Wex Brings “Secret TV” to Film/Video Program
If you’re not familiar with The Eyeslicer, maybe you should be. Brainchild of Dan Schoenbrun and Vanessa McDonnell, it’s a series of independent and experimental short films, all thematically organized. Season 1, consisting of 10 episodes, included work from Ari Aster, David Lowery and Amy Steimetz, among others.
Season 2, available for preorder at The Eyeslicer website, includes the episode “Marlon said to me, ‘Maria, don’t worry, it’s only a movie.’” It works as both a single episode of Eyeslicer’s “secret TV Show” as well as a standalone compilation of shorts on the theme of cinema’s entanglement with sexual assault and mistreatment.
Premiering at Museum of Modern Art in February, the episode consists of 10 shorts curated by filmmakers Kelly Sears, Lauren Wolsktein and Jennifer Reeder.
According to Reeder, Clintonville native and longtime friend of the Wexner Center, the theme came about almost by accident.
“We basically had a bunch of brainstorming conference calls. Did we want to do all new work, did we want to work with all women, did we want some archival stuff? And it was very coincidentally during the initial explosion of the #MeToo movement, and that became a side conversation during these conference calls,” she remembers. “And then it occurred to us that it might be a very interesting and timely but also timeless response to that.”
Reeder said the three took that notion and began to think through which films and filmmakers would be the most interesting to ask to contribute.
“We were very mindful about making sure the collection of videos was totally inclusive,” she says. “We are three white women and it just felt like we needed to do truth to power, do what we say is important to us and have a really inclusive program.”
Filmmakers contributing work to the collection include Kelly Gallagher, Karissa Hahn, Alli Coates, Walter Woodman, Marnie Ellen Hertzler, Nishat Hossain, Abigail Child and Akosua Adoma Owusu, as well as the three curators themselves.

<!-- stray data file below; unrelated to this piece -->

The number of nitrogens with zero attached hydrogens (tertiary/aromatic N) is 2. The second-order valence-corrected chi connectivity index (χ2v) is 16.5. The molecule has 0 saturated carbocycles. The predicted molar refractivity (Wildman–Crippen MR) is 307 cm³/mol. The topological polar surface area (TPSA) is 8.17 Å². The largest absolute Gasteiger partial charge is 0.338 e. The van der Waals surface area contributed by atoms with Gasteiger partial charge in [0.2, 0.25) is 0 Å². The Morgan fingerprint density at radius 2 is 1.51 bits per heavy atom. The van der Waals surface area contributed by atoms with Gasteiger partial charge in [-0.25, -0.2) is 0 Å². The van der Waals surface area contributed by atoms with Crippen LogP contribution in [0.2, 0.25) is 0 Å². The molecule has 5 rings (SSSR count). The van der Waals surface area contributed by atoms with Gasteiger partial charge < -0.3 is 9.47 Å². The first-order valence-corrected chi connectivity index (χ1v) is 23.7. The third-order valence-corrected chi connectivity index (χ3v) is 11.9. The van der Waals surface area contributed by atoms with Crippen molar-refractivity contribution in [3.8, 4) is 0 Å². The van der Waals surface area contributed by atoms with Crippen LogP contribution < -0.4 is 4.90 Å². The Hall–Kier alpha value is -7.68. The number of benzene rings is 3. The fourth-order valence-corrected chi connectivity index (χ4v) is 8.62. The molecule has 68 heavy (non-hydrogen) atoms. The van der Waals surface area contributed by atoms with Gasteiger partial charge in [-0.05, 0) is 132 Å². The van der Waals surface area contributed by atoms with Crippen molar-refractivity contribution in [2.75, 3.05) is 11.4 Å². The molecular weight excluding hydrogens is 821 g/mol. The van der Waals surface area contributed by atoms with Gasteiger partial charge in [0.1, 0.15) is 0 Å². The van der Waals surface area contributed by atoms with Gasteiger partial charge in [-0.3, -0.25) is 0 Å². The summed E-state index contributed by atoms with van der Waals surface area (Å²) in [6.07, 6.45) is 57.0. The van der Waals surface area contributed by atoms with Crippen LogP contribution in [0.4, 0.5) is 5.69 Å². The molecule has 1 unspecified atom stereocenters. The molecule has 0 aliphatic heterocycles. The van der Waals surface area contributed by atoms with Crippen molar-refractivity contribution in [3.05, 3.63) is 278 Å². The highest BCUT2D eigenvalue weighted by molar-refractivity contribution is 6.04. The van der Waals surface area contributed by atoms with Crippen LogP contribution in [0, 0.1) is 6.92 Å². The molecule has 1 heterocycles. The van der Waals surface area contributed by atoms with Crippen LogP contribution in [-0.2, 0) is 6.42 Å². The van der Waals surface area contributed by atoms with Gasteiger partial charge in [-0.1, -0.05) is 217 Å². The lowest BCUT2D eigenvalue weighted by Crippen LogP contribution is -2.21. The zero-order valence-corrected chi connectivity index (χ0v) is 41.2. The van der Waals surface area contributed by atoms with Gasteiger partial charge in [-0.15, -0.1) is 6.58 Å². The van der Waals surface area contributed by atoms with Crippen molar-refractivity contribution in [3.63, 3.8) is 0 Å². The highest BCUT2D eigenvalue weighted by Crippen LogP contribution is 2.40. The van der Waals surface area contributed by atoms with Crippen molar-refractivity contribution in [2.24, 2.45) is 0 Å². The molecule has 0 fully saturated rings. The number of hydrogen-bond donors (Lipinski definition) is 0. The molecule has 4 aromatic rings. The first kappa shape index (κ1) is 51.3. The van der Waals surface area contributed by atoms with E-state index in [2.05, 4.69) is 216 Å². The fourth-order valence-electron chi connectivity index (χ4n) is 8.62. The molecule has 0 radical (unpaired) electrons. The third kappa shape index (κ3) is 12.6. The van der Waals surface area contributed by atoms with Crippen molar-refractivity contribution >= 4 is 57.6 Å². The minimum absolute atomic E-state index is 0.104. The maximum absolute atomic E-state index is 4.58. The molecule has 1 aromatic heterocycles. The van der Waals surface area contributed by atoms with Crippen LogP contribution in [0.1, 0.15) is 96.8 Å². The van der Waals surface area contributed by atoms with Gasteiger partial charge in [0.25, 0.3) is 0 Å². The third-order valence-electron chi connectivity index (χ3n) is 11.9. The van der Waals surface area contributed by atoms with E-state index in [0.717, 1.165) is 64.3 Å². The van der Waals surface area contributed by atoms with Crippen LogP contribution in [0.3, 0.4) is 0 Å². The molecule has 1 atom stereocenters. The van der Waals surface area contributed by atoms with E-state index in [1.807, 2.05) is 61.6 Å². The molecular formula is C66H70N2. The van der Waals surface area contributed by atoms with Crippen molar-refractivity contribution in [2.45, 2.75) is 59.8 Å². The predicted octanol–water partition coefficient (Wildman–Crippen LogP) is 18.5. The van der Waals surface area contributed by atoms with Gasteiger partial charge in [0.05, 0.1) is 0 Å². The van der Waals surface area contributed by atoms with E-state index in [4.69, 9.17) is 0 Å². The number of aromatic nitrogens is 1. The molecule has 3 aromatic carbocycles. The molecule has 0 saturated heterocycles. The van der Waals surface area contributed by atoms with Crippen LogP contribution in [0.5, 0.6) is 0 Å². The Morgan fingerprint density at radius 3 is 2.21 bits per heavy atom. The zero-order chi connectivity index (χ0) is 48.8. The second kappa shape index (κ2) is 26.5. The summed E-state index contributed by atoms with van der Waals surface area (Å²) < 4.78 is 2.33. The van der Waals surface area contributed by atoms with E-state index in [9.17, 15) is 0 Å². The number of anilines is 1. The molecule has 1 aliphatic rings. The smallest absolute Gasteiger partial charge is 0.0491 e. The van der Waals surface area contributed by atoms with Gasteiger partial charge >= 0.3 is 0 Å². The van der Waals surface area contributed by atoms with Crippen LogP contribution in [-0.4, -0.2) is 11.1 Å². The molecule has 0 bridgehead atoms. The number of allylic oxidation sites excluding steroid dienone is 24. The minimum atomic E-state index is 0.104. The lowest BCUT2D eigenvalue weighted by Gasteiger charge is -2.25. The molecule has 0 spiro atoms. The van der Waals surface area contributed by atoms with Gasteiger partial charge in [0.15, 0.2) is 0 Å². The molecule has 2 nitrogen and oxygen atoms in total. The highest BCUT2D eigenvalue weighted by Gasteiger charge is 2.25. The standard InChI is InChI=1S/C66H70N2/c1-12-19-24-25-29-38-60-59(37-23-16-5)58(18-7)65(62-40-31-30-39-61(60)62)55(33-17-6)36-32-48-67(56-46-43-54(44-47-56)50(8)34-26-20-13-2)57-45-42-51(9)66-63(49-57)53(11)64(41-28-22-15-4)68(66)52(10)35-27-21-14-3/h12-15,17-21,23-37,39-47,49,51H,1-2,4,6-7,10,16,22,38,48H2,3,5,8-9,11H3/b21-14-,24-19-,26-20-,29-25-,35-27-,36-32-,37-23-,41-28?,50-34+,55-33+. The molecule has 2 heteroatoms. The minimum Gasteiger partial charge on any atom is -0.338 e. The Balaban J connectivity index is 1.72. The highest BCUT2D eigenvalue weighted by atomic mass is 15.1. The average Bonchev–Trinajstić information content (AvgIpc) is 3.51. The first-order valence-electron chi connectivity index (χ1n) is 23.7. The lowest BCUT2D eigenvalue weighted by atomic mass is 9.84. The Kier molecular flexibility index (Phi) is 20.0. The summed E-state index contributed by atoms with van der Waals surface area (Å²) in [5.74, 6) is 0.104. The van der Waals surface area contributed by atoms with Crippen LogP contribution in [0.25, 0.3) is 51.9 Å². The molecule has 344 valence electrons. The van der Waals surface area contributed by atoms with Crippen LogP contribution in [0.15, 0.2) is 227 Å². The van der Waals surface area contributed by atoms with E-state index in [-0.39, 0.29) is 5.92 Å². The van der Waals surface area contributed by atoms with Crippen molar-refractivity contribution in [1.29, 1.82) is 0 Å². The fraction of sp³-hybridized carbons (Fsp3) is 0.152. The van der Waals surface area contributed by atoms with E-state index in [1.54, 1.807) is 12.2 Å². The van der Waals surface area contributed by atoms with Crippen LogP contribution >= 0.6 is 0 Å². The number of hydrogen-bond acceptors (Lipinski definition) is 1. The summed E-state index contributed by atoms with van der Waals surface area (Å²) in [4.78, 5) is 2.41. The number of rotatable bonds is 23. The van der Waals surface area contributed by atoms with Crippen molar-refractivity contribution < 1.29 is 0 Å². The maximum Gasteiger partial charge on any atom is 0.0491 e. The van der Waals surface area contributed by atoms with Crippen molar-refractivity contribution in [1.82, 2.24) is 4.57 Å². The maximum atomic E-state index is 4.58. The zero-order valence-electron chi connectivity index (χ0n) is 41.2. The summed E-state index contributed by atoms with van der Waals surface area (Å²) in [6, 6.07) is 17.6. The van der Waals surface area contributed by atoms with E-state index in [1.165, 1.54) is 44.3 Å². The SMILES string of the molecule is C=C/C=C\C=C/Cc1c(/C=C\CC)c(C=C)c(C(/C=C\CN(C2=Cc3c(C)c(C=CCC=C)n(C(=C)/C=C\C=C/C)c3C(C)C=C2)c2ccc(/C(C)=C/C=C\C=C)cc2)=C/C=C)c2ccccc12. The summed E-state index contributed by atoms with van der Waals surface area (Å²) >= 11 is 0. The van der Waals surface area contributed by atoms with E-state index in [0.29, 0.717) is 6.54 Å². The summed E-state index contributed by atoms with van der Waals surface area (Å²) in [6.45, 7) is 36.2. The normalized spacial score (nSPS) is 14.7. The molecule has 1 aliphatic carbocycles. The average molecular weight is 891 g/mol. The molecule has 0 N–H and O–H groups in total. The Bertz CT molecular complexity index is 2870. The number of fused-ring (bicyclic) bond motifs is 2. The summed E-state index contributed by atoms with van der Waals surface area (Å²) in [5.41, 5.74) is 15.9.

“Vanessa asked if the three of us would contribute something and coincidentally we all did have projects that fit into these themes,” Reeder says.
Reeder’s contribution, I Dream You Dream of Me, is a surreal horror/western that follows an enigmatic woman in white.
“It’s a different kind of piece than I’ve done for a long, long time,” she says. “I wanted to also think about a tiny Western and a tiny kind of horror story.”
When it came to casting, Reeder knew who she wanted.
“I wanted to work with Angelica Ross,” Reeder says. “She has been on the show Claws and she was on the show Pose and she’s going to be in the new season of American Horror Story. She’s a trans actress and activist who I had met through friends and I really wanted to work with her, but she’s busy and in high demand. So I was like, ‘What if there’s no dialog, I’m going to put you in a weird old wedding dress and have you drag this mysterious kind of carcassy thing up a horse trail at the base of a mountain in LA?’ And she was like, ‘Fine. I’ll do it.’”
It was a challenge that intrigued Reeder.
“How do you make something that doesn’t have any dialog but does have some kind of pathos and some sort of interest?” she says. “I liked the image of her in a kind of cumbersome gown dragging something mysterious and heavy up this dusty trail and then discarding it. Whether it was something that we can imagine is a concrete thing or maybe it’s something that’s much more metaphorical, but we know she’s a woman on a journey by herself discarding something quite heavy and mysterious.”
I Dream You Dream of Me joins a slew of fascinating, unusual and often experimental shorts. Other highlights include Alli Coates’s disturbing documentary/social commentary American Reflexxx as well as Wolkstein’s balletic lucha libre contest, Takako vs. Nine Lives.
The Eyeslicer Presents: “Marlon said to me, ‘Maria, don’t worry, it’s just a movie.’” Plays Friday and Saturday, August 23 – 24 at 7 p.m.
Tickets are $6 for members, students and seniors, and $8 for general admission. Same-day gallery admission is free, as always, with a ticket.
For tickets and additional information, visit Wex Arts.
Read more from Hope at MADDWOLF and listen to her weekly movie review podcast, THE SCREENING ROOM.